Bangalore: A cheap tablet computer, a “health necklace” that will transmit key vital statistics of the wearer in real time, and imaging and diagnostic machines that are much less expensive than those currently available—these are some of the products Wipro Ltd hopes to launch.
In India, there has never been a shortage of aspirations as far as technology is concerned, but not much has come of many of these dreams.
Wipro, best known as India’s third largest information technology (IT) services business, is hoping to change that. The company has always been involved with hardware—it makes laptops, servers, and even supercomputers.
Thanks to Apple Inc., the tablet has not only become an object of desire, it has also disrupted the computer market, affecting sales of the personal computer.
But at a starting price of Rs 29,500 in India, it’s beyond the reach of a lot of people.
“Can you make a $600 iPad (he meant tablet) for, say, $35? That is the question. We are looking at bringing the total cost of ownership down,” Anurag Srivastava, the chief technology officer and senior vice-president for Wipro’s global IT business, said in an interview.
A proof of the concept is expected to be ready in about nine to 12 months time, developed jointly as part of Wipro’s partnership with the Leuven, Belgium-based applied research organization imec. Wipro and imec last month announced a research and development agreement to “co-innovate and build next-generation intelligent systems”.
As part of the exercise, the Applied Research in Intelligent Systems Engineering (ARISE) laboratory will be set up on Wipro’s Electronic City campus in September.
Cost will be a critical factor as affordability in emerging markets is one of the underlying themes of the partnership with imec.
The projects have a social aspect to them, Srivastava said.
The tablet, for instance, is aimed at the rural and mass education segment, which fits in with the main thrust of Wipro chairman Azim Premji’s philanthropy—learning.
The device is being developed with the main aim of creating a low-cost product with applications in education as well as the “government sector”, he said.
“We’re looking at two-three proofs-of-concept in a year’s time. It’s not just a deployable consumer product, right? It’s about establishing that you can solve the process problem at ‘x’ dollars, as a total cost,” he said.
The company declined to provide additional details or specifications of the tablet, as they were still being worked out. A hardware partner would be identified later for “production in volume”, he said.
Wipro’s “health necklace” is a string of sensors that will transmit data to relatives and doctors. Cost is again a critical element.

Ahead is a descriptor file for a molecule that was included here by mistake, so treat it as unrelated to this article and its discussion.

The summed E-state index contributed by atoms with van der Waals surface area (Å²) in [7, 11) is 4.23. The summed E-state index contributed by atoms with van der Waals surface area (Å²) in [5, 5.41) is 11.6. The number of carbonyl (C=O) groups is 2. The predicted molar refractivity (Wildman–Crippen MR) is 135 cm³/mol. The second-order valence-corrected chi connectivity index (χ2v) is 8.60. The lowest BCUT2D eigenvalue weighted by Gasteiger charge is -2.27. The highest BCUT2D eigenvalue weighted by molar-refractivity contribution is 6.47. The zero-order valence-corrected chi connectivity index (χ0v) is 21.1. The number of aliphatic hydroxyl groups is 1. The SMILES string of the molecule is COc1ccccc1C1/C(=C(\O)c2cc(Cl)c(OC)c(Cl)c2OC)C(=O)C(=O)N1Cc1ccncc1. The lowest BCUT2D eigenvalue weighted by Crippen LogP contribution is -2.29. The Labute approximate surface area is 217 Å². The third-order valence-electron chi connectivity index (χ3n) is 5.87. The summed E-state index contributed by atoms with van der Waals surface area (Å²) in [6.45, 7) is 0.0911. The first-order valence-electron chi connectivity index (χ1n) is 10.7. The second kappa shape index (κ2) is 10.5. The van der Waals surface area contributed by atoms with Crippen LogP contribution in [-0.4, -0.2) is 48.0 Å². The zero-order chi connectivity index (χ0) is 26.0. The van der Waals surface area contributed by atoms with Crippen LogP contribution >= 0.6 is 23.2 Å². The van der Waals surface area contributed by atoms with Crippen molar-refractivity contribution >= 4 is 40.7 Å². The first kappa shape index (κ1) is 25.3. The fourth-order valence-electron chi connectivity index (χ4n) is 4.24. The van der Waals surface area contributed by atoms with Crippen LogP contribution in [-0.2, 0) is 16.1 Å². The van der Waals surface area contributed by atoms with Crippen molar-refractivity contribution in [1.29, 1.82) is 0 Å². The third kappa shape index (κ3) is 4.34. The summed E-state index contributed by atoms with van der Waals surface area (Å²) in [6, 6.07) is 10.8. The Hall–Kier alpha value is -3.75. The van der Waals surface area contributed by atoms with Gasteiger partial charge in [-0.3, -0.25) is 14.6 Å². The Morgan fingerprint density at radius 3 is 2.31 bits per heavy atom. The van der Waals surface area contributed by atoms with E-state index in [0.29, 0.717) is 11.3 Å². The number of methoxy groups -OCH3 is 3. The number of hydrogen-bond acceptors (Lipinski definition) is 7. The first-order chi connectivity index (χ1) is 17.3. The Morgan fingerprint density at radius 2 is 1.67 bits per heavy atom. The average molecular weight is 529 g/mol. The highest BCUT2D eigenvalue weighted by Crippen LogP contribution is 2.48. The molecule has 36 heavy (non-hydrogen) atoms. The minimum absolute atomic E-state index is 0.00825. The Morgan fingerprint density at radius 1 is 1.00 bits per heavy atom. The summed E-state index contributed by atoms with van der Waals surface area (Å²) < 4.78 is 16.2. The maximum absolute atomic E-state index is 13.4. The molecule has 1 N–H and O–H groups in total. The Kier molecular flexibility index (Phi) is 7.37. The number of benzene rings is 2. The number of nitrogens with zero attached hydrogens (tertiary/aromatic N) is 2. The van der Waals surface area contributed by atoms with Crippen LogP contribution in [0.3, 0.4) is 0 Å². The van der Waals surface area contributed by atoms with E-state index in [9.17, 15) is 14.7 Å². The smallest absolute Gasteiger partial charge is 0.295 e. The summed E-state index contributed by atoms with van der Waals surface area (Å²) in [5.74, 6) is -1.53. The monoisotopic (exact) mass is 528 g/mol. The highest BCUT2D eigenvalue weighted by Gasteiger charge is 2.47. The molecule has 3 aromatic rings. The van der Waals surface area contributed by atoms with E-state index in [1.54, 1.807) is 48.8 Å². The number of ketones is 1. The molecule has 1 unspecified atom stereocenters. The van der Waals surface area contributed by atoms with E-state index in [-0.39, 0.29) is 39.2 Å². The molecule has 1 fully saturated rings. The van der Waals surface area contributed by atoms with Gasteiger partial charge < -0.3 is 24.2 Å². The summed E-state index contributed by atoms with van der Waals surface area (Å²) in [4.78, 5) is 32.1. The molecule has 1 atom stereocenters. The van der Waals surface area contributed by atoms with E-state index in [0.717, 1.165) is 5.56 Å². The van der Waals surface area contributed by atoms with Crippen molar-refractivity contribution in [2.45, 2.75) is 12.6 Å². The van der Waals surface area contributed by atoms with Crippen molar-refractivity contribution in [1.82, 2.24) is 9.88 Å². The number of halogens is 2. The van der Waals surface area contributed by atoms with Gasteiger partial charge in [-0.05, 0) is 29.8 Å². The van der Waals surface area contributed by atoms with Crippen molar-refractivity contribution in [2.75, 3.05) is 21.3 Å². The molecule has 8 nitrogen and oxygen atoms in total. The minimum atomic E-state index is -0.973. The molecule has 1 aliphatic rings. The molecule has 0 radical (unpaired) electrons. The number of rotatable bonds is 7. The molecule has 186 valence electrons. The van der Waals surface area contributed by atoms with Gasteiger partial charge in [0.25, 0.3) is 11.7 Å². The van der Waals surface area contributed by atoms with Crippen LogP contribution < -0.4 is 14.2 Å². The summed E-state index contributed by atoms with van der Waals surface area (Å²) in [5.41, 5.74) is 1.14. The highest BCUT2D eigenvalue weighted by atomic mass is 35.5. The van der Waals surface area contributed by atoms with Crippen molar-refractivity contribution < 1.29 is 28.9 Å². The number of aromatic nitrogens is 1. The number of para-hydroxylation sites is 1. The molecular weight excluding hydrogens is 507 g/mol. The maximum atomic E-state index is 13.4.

“The ‘health necklace’ has to be accessible to a 50-year-old guy in a village, maybe with a small insurance cover,” Srivastava said.
If affordability is one theme, miniaturization is another, especially in the context of the general expectation that more devices and sensors, including analogue ones, will get connected, thereby communicating with each other.
“This applies to the pen you are carrying and the watch you are wearing. The aggregation point may be your mobile phone. But still, everything is connected. Technology miniaturization is critical for reaching into this world,” he said.
This also means that emerging devices and sensors have to be resistant to weather and other conditions, and achieve high performance with low power consumption. “That will take a lot of engineering,” he added.
What helps is that there is an increasing realization in research circles of the importance of developing products specifically for emerging markets.
“In emerging markets, key issues of affordability, reliability and even usability have to be thought of differently,” said Ganesh Ramamoorthy, research director at Gartner.
“I would expect to see more and more of such partnerships, with one bringing in established hardware research capabilities, and others, like Wipro, bringing in their software and product engineering capabilities, besides local knowledge, which will be critical from a usability and user-interface perspective,” he added.
The “health necklace” is likely to be launched ahead of the tablet, Srivastava said.
“In these products, you see a sensor dimension, a mobility dimension and a software application dimension. Wipro will bring in the value of mobility and application integration and help in design so total cost of ownership is low,” Srivastava said.
He said the partnership with imec was an equal one, but declined to share financial details.
About 25-30 people with specialized knowledge were involved currently, and the number is expected to go up to 100-120 in two to three years.
The collection of information such as electrocardiogram data, heart rate, blood oxygen levels and body water content from a mobile subject is already possible.
The Wipro necklace will use imec’s proprietary ultra-low power, bio-sensing application-specific integrated circuit and low-power commercial wireless platforms to capture and communicate vital health parameters to patients as well as healthcare providers.
ARISE is also working on disruptive imaging and diagnostic solutions for the medical and manufacturing sectors based on nanotechnology that would make these services more affordable than they are now.
Imec is a semiconductor and nanoelectronics research institute with 1,900 people and revenue of €285 million in 2010, with offices in Europe, China, US and Japan.